As an aspiring business person, are you wondering who your potential customers are? Some businesses sell products and services to other businesses — a type of transaction popularly called business-to-business or B2B. Other businesses sell to individual consumers, which is known as business-to-consumer or B2C. Consider the following factors to decide if your fortune lies in selling B2B, B2C, or a combination of both.
Know Your Sales Cycle
The sales cycle is the time taken from prospecting for a product to finalizing the purchase. A B2B scenario usually involves large-scale purchases where the cycle passes through multiple approvals and is logic-driven. The buyer identifies the product specifications, invites bids, filters the suppliers, and negotiates the terms. In a B2C case, the consumer’s sales cycle is shorter and emotion-driven. If a product fulfills a need and is affordable, the consumer buys it. Knowing your sales cycle can help you choose your model.
Analyze Your Product Positioning
Some products are critical to business operations. For example, if you sell accounting software that integrates into the client’s financial system, it may “stick” there and generate revenue for you each year. For such B2B deals, just a few big clients would do. In a B2C sale, imagine a consumer walking into an electronics showroom and buying an Apple iPhone that has caught their fancy.
How is your product positioned? Will it “entrench” itself into the client’s business or be discarded by fleeting fancies?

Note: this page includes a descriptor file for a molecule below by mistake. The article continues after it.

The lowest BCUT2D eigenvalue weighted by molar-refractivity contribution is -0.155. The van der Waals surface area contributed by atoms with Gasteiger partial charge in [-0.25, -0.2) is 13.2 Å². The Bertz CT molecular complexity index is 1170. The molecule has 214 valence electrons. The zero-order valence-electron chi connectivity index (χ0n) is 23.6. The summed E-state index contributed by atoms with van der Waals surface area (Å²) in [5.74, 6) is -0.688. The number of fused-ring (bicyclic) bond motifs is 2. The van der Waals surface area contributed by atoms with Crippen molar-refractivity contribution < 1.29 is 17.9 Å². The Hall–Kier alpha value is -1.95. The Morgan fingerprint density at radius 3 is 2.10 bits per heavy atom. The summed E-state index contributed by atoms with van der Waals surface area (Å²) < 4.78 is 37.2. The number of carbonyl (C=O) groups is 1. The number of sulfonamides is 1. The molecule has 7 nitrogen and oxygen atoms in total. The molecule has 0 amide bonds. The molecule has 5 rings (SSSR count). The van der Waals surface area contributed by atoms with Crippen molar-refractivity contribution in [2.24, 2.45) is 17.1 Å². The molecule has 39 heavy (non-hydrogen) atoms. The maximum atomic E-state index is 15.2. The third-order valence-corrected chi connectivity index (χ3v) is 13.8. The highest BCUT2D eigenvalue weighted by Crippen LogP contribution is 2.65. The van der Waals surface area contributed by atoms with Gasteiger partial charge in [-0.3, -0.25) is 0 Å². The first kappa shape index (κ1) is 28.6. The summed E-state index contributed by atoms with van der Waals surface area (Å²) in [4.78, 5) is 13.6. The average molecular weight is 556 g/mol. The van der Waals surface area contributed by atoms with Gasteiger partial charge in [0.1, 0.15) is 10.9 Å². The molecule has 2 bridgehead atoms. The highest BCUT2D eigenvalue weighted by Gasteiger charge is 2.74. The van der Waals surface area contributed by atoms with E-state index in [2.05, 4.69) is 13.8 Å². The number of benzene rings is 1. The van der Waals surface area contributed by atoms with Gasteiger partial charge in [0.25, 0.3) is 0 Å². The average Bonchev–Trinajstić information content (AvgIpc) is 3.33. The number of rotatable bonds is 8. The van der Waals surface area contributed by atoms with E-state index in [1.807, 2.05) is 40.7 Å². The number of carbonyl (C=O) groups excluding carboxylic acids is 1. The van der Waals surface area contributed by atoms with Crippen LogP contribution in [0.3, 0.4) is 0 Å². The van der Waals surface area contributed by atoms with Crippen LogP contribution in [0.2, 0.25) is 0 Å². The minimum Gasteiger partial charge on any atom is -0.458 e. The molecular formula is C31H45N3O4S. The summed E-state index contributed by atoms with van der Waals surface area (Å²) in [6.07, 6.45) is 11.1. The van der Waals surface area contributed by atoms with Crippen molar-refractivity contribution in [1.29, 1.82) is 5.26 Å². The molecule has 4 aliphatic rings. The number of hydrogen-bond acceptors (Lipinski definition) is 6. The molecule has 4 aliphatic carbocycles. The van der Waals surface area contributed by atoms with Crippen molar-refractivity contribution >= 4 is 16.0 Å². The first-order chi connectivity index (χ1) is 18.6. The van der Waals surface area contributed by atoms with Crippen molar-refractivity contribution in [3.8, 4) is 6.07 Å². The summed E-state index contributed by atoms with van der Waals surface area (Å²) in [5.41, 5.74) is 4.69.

Plan Your Financing Model
Image via Flickr by ThomasKohler
Every business needs sufficient funds to plan its operations. Banks loans and cash advances help secure your finances. A B2B financing model differs from a B2C model. But during payments, you’ll lose precious time sending out invoices, receiving or issuing checks, and depositing them. Credit cards provide a rapid and reliable alternative for improving your cash flow. Efficient usage of a credit card provides the much-needed working capital for your B2B or B2C transactions.
Offer Efficiency or Quick Deals
In B2B transactions, long-term efficiency interests the buyer. But in a B2C transaction, emotions such as status, greed, or ego drive a consumer. If you trade in pet foods, for example, customers may like to boost their ego by buying branded foods for their pets. You need to decide if your business strategy can support the buyers’ needs for long-term efficiency or whether you’d rather indulge them in discounted deals to earn a quick profit.
Provide After-Sales Support
Many companies that sell B2B have a team of support staff to resolve issues after the sale. But in most B2C scenarios, such as a T-shirt company that markets through online portals, the support may be limited. The product you plan to market and the support cost can be decisive factors in choosing your sales strategy.
Market conditions make it difficult to stick exclusively to a business model. An increasing number of businesses are selling to individuals as well as to other businesses. Health insurance companies, for example, sell individual plans and also provide group health plans for a company’s employees. Whatever model you opt for, it’s good to keep in mind author Seth Godin’s wise words, “Don’t find customers for your products, find products for your customers.”